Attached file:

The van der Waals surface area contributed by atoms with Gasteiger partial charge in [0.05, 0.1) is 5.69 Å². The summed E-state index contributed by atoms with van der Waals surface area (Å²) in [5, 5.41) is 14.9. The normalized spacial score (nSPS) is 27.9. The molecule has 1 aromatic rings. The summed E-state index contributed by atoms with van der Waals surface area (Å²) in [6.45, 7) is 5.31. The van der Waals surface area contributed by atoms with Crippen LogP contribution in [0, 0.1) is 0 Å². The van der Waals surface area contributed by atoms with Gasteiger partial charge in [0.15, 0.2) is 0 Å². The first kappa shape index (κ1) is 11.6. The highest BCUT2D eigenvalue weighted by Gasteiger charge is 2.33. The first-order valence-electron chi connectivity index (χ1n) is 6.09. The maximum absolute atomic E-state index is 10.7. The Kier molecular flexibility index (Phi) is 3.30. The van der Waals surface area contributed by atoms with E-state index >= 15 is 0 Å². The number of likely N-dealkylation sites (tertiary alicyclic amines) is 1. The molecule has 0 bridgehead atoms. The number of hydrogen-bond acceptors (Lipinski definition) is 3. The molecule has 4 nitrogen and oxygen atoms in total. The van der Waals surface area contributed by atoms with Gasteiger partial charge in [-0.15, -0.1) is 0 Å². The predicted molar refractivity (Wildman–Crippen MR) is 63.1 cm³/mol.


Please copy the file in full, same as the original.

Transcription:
The van der Waals surface area contributed by atoms with Gasteiger partial charge in [0.05, 0.1) is 5.69 Å². The summed E-state index contributed by atoms with van der Waals surface area (Å²) in [5, 5.41) is 14.9. The normalized spacial score (nSPS) is 27.9. The molecule has 1 aromatic rings. The summed E-state index contributed by atoms with van der Waals surface area (Å²) in [6.45, 7) is 5.31. The van der Waals surface area contributed by atoms with Crippen LogP contribution in [0, 0.1) is 0 Å². The van der Waals surface area contributed by atoms with Gasteiger partial charge in [0.15, 0.2) is 0 Å². The first kappa shape index (κ1) is 11.6. The highest BCUT2D eigenvalue weighted by Gasteiger charge is 2.33. The first-order valence-electron chi connectivity index (χ1n) is 6.09. The maximum absolute atomic E-state index is 10.7. The Kier molecular flexibility index (Phi) is 3.30. The van der Waals surface area contributed by atoms with E-state index >= 15 is 0 Å². The number of likely N-dealkylation sites (tertiary alicyclic amines) is 1. The molecule has 0 bridgehead atoms. The number of hydrogen-bond acceptors (Lipinski definition) is 3. The molecule has 4 nitrogen and oxygen atoms in total. The van der Waals surface area contributed by atoms with Gasteiger partial charge in [-0.15, -0.1) is 0 Å². The predicted molar refractivity (Wildman–Crippen MR) is 63.1 cm³/mol.